Brazilian Rainbow Boa

  • Common Group: BOA CONSTRICTORS
  • Common Name: Brazilian Rainbow Boa
  • Scientific Name: Epicrates cenchria cenchria
  • Distribution: S. America
  • Size: 5' - 7'

Brazilian Rainbow Boa Epicrates cenchria

Natural History

Brazilian rainbow boas are, by some, considered the most beautiful snake in the world. Although opinions will vary, this species is in fact quite attractive. They typically have a red to maroon background color with black-bordered "crescents" which are often a bright orange. Additionally, rainbow boas get their common name as a result of the spectacular iridescence they display when viewed in good light.

These snakes are indigenous to the lush forests of Brazil and bordering countries. Although mostly terrestrial, they have been found in trees, and in captivity some will climb if given the opportunity. In addition to the Brazilian form, rainbow boas from Colombia, Argentina, and Guyana are sometimes offered for sale. While different in appearance , and in some cases species, the care of these other rainbow boas is the same as that outlined here.

Recommended Reading

Snakes - A comprehensive introduction

Size and Longevity

Rainbow boas are a moderately sized boa. Adult size can range from just over 4 feet to monstrous specimens measuring nearly 7 feet. Average adult size is between 5 and 6 feet with larger and smaller individuals being the exception.

As with all boas, rainbows are long lived, and under ideal conditions can be expected to live in excess of 25 years. Brazilian rainbow boas have been reported to live nearly half a century in captivity, although this would certainly be an exception rather than the norm.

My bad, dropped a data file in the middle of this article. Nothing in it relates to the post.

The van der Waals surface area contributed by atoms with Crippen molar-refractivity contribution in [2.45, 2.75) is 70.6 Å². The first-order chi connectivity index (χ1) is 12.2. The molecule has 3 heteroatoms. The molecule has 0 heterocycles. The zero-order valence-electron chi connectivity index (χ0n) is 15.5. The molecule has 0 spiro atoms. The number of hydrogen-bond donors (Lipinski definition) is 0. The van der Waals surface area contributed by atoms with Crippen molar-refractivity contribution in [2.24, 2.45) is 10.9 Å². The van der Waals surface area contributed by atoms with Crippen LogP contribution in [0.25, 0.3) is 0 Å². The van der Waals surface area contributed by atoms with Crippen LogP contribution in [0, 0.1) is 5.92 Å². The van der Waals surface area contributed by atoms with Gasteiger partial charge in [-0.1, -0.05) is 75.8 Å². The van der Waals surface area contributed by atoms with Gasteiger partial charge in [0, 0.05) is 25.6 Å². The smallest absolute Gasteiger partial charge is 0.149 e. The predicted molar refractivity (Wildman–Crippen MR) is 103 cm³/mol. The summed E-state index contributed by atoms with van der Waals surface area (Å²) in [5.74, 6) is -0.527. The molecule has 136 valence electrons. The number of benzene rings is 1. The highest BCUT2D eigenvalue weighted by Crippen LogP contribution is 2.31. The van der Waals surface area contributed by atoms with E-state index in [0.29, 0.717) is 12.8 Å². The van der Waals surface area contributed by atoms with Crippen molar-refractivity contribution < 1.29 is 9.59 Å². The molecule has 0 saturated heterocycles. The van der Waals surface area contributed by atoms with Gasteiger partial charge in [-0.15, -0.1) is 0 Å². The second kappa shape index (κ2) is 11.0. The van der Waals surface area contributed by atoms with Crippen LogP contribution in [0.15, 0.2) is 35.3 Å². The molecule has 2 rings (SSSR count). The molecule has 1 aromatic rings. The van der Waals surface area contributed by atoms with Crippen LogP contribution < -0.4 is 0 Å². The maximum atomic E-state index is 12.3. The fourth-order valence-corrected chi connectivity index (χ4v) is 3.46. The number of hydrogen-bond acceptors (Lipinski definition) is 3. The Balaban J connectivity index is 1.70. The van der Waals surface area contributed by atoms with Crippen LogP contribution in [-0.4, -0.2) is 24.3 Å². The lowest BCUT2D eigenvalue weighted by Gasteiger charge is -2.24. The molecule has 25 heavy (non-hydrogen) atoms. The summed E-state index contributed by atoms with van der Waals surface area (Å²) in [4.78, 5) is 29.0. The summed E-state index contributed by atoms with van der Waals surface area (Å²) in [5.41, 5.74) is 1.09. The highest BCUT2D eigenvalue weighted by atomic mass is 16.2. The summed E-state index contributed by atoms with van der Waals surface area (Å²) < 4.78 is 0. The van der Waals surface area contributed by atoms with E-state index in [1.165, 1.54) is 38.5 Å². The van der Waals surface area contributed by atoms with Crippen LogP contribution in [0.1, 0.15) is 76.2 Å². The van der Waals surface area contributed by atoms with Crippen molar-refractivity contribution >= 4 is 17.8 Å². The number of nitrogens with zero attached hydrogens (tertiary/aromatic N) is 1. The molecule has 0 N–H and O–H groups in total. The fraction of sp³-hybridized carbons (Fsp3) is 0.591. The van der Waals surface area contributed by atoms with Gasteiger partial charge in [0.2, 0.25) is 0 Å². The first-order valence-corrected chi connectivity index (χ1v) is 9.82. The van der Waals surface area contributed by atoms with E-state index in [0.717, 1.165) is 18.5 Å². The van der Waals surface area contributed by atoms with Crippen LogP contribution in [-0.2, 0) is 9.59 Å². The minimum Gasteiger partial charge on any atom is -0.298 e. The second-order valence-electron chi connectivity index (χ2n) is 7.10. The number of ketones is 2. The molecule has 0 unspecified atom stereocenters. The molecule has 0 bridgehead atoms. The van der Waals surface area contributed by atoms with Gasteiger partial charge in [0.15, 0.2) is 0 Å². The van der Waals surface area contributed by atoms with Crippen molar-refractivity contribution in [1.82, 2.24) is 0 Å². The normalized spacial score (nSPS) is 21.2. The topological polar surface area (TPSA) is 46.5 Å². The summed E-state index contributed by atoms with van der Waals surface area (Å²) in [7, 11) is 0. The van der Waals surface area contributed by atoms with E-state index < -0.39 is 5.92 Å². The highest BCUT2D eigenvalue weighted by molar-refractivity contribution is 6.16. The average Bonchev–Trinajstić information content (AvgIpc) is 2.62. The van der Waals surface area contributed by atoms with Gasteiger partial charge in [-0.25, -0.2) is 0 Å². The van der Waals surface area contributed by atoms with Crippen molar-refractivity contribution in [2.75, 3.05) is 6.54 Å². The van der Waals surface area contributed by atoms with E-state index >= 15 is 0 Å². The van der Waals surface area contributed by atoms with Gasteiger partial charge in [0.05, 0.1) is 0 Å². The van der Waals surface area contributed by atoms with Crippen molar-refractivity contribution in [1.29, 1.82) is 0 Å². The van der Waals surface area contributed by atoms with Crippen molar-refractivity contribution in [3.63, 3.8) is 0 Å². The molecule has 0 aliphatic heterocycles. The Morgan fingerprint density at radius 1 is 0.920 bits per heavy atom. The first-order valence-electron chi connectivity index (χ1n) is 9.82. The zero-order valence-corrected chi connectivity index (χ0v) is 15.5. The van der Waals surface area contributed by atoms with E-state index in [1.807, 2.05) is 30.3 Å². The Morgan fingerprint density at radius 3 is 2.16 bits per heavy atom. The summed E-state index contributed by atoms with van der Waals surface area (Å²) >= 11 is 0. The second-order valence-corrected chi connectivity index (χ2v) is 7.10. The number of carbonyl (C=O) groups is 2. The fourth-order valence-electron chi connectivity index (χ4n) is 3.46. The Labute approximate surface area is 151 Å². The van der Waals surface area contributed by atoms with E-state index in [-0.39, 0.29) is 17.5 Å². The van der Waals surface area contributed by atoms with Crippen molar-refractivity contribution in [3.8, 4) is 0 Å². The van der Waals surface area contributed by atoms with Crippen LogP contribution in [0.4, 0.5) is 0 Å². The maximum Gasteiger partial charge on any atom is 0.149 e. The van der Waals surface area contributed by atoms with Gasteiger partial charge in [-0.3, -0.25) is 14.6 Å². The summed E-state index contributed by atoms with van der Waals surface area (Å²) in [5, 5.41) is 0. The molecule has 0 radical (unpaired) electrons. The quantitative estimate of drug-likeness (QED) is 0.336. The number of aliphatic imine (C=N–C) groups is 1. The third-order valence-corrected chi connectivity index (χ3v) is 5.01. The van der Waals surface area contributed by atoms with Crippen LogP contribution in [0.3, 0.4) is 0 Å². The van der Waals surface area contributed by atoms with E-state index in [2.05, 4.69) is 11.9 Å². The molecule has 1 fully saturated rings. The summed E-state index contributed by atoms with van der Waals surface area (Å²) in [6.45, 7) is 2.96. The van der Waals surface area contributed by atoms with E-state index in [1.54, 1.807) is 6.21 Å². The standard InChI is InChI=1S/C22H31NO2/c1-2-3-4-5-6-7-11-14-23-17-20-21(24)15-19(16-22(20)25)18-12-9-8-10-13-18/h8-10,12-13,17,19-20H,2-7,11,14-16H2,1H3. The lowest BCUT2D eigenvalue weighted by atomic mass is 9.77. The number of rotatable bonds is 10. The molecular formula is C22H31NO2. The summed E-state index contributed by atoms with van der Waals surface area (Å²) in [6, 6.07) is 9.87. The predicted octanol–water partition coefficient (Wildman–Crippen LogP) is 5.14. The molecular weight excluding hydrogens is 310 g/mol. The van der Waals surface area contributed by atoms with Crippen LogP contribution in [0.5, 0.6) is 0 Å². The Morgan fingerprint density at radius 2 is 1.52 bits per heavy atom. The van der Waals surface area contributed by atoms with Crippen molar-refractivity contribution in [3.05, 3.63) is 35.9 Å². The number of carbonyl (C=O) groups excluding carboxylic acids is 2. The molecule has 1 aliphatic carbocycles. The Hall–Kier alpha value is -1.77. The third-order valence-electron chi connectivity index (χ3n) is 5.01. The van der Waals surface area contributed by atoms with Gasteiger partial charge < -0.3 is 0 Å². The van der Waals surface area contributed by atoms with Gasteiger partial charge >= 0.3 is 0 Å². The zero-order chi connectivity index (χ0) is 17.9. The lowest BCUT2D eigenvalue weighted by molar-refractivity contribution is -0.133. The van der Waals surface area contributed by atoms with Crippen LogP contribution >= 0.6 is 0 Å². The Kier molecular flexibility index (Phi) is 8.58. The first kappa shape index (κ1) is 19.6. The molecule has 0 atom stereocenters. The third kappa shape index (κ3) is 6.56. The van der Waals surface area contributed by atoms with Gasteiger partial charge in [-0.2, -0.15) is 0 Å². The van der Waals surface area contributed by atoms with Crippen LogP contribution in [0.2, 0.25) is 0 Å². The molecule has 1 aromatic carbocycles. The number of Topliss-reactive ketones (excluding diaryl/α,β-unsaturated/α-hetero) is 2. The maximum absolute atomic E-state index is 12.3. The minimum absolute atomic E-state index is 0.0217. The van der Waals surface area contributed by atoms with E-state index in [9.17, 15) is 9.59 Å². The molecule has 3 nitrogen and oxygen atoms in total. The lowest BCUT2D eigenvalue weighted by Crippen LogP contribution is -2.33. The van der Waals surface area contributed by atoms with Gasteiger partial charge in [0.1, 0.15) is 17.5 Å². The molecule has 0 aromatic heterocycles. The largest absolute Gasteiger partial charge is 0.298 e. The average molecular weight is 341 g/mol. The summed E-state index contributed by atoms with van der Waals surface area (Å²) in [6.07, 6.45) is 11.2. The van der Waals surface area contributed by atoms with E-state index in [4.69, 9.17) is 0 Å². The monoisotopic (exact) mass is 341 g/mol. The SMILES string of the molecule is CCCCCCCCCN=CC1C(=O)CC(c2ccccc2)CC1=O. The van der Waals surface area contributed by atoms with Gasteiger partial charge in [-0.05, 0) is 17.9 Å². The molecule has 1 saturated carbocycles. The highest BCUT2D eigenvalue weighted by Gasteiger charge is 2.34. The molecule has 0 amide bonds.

Baby boas up to 2 feet in length can be housed in standard 10 to 20 gallon terrariums. Larger animals will of course require more space. A single adult will thrive in an enclosure measuring 4 long by 2 feet deep. Pairs or exceptionally large individuals should be provided with more space.

While all glass terrariums with secure screen lids work, molded plastic enclosures such as those produced by Vision Herpetoculture will aid in maintaining the high humidity levels required for this species.

Heating and Lighting

Rainbow boas inhabit the tropics and as such should be kept between 85 and 90 degrees during the day and between 75 and 80 at night. Babies should be kept warm 24 hours a day, but adults can tolerate cooler nighttime temperatures.

Heat pads should be used whenever possible, as they provide heat without the drying side effects of high wattage heat bulbs. Unfortunately, during most of the year in most climates, heat pads alone will not suffice. In these cases the supplemental use of red bulbs, standard basking bulbs, or ceramic heat emitters will be necessary to maintain proper temperatures. In solid enclosures such as vision cages, use of radiant heat panels can be a safe alternative to bare bulbs within the cage.

Supplemental lighting is not required for this species, but as such a beautiful animal, many keepers want to view their snakes during the day. The use of a full spectrum fluorescent bulb will work well for display lighting, as the animals will not only benefit from a regular photoperiod, but the balanced light will display their colors as a dazzling rainbow.

Substrate and Furnishings